HC Deb 02 July 1906 vol 159 cc1407-8
MR. MENZIES (Lanarkshire, S.)

I beg to ask the Under-Secretary of State for the Colonies seeing that the profits of the Ceylon Government Pearl Fisheries were £150,000 for last year, and that Professor Herdmann believed that the amount of profit would be very large in future years, why the Government accepted £20,666 rental per annum for a lease of twenty years without asking or advertising for tenders.


I can only refer the hon. Member to the replies which I have recently given to similar Questions in the House, and in which I have stated what I understand to be the reasons that actuated the late Government in the course which they adopted.


Does the hon. Gentleman consider an adequate consideration is given in rental?


The hon. Member is now asking as to a matter of opinion.

MR. J. D. WHITE (Dumbartonshire)

I beg to ask the Under-Secretary of State for the Colonies in view of the fact that, after the close of the 1905 season, the Ceylon Government Pearl Fisheries were leased to a private company for twenty years at a rent equivalent to £20,666 a year, how that annual rent compares with the annual revenue derived by the Ceylon Government from these pearl fisheries in the years 1903, 1904, and 1905, respectively; and what was the amount of that revenue for each of those three years.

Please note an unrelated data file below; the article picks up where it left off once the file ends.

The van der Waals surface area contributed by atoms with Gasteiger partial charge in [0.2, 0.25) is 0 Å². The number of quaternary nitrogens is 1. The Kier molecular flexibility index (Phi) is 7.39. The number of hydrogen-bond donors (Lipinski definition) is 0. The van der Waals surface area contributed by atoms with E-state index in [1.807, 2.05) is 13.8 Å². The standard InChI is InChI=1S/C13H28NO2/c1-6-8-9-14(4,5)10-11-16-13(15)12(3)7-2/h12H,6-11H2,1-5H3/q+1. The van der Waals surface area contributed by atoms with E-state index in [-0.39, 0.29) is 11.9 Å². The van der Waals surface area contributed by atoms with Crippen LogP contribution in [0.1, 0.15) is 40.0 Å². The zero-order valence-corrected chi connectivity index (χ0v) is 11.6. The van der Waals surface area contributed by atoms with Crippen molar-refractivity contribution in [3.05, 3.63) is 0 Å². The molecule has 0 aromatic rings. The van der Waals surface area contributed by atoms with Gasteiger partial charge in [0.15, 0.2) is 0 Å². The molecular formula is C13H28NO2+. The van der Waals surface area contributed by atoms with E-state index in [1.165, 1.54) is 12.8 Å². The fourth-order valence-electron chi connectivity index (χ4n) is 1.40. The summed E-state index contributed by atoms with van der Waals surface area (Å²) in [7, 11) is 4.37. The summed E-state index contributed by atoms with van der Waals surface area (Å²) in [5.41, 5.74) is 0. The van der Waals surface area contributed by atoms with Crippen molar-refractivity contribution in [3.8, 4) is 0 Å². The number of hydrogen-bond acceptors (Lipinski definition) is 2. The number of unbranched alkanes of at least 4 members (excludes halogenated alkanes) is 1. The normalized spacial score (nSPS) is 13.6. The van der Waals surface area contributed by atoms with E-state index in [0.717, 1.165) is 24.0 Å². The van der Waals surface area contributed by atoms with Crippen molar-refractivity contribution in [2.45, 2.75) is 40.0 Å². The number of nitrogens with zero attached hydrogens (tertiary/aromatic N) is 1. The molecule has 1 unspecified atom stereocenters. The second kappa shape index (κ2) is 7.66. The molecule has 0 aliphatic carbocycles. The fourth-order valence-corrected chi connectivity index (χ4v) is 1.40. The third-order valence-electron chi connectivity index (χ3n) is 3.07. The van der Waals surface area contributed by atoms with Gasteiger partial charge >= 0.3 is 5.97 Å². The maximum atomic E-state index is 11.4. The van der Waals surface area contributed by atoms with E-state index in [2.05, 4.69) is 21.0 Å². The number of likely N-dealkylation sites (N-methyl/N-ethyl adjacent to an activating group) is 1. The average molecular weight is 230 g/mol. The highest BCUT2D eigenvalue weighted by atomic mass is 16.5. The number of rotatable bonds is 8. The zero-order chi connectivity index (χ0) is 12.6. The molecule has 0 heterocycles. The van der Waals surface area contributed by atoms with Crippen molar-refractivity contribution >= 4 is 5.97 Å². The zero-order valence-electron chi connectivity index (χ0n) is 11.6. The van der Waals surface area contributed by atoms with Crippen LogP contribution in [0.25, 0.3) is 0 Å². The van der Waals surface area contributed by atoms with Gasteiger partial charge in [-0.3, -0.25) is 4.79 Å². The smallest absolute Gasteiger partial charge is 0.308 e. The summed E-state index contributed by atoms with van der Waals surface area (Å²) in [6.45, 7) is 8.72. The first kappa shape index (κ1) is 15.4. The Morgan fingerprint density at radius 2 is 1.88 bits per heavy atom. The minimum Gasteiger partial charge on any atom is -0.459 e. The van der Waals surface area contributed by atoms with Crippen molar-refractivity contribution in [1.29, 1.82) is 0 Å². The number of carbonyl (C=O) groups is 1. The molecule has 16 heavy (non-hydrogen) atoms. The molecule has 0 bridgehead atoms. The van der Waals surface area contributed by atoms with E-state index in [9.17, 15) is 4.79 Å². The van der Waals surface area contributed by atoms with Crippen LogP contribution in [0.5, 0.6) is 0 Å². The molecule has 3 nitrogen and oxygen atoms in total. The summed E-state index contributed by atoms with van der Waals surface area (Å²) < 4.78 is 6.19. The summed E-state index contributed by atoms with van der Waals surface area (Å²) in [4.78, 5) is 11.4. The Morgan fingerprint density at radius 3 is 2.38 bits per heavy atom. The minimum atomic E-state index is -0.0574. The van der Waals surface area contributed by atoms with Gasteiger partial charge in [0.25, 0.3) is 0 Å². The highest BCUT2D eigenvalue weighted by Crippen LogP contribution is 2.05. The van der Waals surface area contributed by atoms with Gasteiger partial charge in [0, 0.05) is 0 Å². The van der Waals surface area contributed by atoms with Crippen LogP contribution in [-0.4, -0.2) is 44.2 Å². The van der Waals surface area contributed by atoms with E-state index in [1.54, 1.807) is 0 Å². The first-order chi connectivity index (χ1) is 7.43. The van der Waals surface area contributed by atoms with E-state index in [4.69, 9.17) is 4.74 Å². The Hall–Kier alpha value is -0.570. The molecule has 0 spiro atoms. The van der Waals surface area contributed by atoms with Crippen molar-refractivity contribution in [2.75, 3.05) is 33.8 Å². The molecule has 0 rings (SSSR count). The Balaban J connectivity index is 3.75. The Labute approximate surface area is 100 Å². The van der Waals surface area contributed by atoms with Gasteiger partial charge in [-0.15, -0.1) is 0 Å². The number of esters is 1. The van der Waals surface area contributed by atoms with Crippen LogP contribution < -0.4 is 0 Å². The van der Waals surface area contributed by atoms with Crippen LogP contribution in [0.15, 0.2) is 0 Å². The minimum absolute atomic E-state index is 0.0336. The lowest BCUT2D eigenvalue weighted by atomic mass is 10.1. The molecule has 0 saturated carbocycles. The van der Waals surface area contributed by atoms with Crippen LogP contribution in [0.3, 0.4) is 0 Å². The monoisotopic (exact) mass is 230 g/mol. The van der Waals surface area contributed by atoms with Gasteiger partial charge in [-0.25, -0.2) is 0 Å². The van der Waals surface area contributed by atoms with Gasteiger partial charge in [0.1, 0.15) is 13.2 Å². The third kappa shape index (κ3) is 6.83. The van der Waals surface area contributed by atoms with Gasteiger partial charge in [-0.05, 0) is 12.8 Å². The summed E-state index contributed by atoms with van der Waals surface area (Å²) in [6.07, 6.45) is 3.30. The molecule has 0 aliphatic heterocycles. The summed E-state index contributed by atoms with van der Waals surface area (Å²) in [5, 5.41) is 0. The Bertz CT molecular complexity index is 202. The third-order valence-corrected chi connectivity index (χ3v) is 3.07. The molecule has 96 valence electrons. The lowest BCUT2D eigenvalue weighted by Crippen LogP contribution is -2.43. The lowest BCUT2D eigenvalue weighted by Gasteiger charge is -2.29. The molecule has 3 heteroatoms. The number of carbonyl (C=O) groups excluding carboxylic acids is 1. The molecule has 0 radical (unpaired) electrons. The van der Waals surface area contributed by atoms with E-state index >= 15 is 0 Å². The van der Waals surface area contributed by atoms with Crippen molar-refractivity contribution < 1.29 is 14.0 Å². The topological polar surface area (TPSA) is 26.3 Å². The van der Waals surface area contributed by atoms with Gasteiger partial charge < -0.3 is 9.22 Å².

It is impossible to state the exact figures from the information available here, but, as nearly as I can estimate them, the net receipts were, in 1903 Rs. 630,000 (£42,000), in 1904 Rs. 915,000 (£61,000), and in 1905 Rs. 2,300,000 (£153,300). I am bound to add that the results of these three years,, in each of which there was a successful, and in the last a record fishery, do not of themselves afford a basis for computing what would be a fair rental, and that the rent payable by the company under their lease is roughly the average net revenue obtained over a period of twenty years including and ending with 1905, during which there were twelve years in which the fishery failed altogether.


Is the hon. Gentleman aware that Professor Herdmann, the expert, has expressed an opinion that as things stand now—


Notice should be-given of that Question.